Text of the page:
Meditate on the Angel’s Message at Bethlehem.  How did Pope Paul VI associate Mary with the good news of great joy announced by the angel on Christmas morning? He explained that Mary is both the cause and the model of our joy because she is the Mother of God.

She is the cause of our joy because she gave us Jesus Christ. He is at once the God who alone can eternally satisfy the desires of our heart and the God-man whose death assures us of happiness already on earth - provided we “draw waters with joy out of the Savior’s fountains” (Isaiah 12:3), which are the sacraments He instituted.

Mary is also the model of our joy. In her Magnificat, she declared “my spirit rejoices in God my Savior” (Luke 1:47). That must also be our norm for rejoicing: not in ourselves, not in doing our own will, but in God and doing His will.

In the last analysis, that is why we have a free will, to please the One who gave us a free will. When Jesus told us to pray, “Thy will be done on earth as it is in heaven,” He was giving us the secret of true joy. Like Mary, we can have a foretaste of heaven already on earth, in the measure that we conform our wills to the divine will - even as the beatitude of the saints in heaven is the fruit of their perfect conformity to the will of God.

Implore Mary for Peace in the World.  The closing purpose for instituting the feast of Mary, Mother of God, touches on the heart of the Divine Maternity.

We are living in the most homicidal century in human history. The death casualties in the wars since 1900 are greater than in all the previous centuries put together since the origin of man.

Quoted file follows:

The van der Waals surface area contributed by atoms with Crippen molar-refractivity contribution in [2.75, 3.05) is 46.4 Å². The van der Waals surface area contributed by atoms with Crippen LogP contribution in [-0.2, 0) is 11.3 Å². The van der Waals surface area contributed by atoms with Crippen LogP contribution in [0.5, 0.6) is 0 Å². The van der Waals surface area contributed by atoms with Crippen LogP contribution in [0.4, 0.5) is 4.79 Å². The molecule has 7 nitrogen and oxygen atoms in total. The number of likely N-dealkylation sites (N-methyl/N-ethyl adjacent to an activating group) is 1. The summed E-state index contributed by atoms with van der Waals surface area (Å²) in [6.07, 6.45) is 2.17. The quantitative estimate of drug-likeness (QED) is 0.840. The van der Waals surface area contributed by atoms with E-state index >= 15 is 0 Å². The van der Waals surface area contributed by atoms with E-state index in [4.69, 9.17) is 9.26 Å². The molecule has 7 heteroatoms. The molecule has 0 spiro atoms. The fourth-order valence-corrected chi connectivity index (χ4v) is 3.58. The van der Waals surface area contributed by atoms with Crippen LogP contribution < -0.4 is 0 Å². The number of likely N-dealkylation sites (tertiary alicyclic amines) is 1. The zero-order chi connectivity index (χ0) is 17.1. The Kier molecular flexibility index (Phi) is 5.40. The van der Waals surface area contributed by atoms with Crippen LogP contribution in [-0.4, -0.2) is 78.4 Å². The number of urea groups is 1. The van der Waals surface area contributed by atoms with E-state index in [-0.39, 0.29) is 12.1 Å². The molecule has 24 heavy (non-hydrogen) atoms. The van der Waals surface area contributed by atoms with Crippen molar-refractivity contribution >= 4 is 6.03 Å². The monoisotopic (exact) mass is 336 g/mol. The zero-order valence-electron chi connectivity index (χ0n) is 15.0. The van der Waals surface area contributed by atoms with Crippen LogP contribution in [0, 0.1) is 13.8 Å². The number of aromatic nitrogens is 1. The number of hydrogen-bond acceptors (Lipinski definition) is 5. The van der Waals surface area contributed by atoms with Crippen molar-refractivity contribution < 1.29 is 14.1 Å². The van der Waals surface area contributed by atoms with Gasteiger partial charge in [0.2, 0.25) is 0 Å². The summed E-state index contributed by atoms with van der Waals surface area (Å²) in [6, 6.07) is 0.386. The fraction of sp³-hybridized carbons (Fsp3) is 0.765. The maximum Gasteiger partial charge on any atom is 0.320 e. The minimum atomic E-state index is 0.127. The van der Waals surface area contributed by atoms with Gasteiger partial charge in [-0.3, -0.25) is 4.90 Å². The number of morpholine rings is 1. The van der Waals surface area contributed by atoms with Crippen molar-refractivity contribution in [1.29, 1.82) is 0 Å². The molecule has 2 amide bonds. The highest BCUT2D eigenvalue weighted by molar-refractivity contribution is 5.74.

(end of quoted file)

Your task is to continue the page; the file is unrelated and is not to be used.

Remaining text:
There must be some radical cause. There is. As a once Christian people become de-Christianized, the inevitable happens. Grace is withdrawn and a deep sense of guilt pervades whole nations. They become a prey to violence, like the mass murder of millions of unborn children; or the genocide of two world wars.

If peace within nations and peace between nations is to be restored, they must be reconverted to the Christ whom they had abandoned. To do this, they must be reconvinced that God became man, and was born of the Virgin Mary in order to deliver man from the slavery of sin.

There is more here than meets the eye, and far more than can be said in this short article on Mary, the Mother of God.

When Mohammed founded Islam in the early seventh century, he wanted to convert his people from polytheism to belief in only one God. To this end, he wrote the Koran, which relied heavily on the remnants of Christianity still left in pre-Islamic Arabia after the plague of Nestorianism, which denied that Mary is the Mother of God. A fair description of Mohammedanism is to call it Nestorian Christianity which denies Mary’s Divine Maternity, and condemns Christians as idolaters who dare to claim that Isa (Jesus), the Ibn Maryam (Son of Mary), is Ibn Allah (Son of God).

The future peace of the world, Pope Paul VI would say, depends on a strong faith in Mary’s intercession with her Son, who is God.

Those who have lost this faith must recover it. Those who never had this faith must be given it. There is no other option.

Copyright © 1998 Inter Mirifica